The first couple weeks of 2022 have sadly seen a spike in deaths for beloved artists and entertainers, few of which hit harder than the loss of the unparalleled thespian Sidney Poitier. The actor gave us a host of indelible performances and broke barriers for African-American performers in the industry, leaving behind an incalculable legacy of excellence and progress.
Film distributor Park Circus has teamed with MGM to pay homage to Poitier’s memory in the most fitting way of all: by bringing his masterly work back to the masses. The 1967 crime mystery In the Heat of the Night, arguably Poitier’s finest role, will soon return to cinemas so that audiences can see one of the Hollywood firmament’s brightest stars as he was meant to be seen.
In the film, Poitier portrays a Philadelphian inspector summoned to Mississippi for a murder case, only to find that the town’s police chief (Rod Stieger, who won the Academy Award while Poitier was snubbed) is a dyed-in-the-wool racist. But they’ll have to work together if they want to bring the killer to justice, a job that gradually builds a begrudging mutual respect between the two at-odds men.
The film will come to all Odeon cinemas across the UK on 25 January and a host of other locations around the UK and the rest of the world in the surrounding days. You haven’t really heard Poitier growl “They call me Mister Tibbs!” until you’ve heard it on a professional sound system.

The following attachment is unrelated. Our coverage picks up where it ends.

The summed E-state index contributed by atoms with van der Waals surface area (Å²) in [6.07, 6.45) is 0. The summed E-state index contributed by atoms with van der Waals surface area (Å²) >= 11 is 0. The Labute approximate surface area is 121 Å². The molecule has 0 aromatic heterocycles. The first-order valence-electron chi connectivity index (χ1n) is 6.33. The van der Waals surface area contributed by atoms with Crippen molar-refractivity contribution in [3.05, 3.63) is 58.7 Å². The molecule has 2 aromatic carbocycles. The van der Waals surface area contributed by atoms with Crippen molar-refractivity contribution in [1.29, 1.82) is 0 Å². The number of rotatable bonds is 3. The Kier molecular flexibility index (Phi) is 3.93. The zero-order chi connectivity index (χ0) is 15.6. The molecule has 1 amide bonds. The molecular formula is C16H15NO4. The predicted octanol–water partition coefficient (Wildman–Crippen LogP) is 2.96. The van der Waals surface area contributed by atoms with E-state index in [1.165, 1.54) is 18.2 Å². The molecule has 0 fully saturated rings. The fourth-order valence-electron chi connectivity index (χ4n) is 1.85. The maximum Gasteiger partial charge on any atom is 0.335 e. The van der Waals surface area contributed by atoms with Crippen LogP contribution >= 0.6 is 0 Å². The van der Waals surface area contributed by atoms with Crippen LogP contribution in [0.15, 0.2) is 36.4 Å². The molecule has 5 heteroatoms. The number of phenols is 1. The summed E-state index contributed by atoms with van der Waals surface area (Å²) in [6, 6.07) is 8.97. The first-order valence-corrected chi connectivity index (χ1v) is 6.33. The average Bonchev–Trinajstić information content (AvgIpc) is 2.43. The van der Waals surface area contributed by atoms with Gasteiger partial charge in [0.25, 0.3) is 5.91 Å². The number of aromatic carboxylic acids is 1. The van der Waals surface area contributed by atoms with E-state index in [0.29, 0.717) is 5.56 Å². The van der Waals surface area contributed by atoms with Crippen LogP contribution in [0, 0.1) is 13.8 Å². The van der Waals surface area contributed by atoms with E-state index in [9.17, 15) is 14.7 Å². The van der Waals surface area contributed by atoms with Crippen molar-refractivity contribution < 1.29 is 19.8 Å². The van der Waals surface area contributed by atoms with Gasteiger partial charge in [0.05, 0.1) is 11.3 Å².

To promote this upcoming revival run, Park Circus and MGM are sharing a treasure trove of little-seen behind-the-scenes photos from the production of In the Heat of the Night, showcasing a warmer side to the tense film.
Poitier may be famed for a certain distinguished stentorian quality, and the film is built around the gritted-teeth acrimony between his and Stieger’s characters, but the images below see them cordial and laughing with one another, just glad to be doing what they love.
Published 18 Jan 2022
Sidney Poitier confronts violent racists in smalltown Mississippi in this sweat-dappled 1967 policier.
Phil Poole’s graphic rendering of this enduring Sidney Poitier drama is the latest poster in our partnership with 99designs by Vistaprint.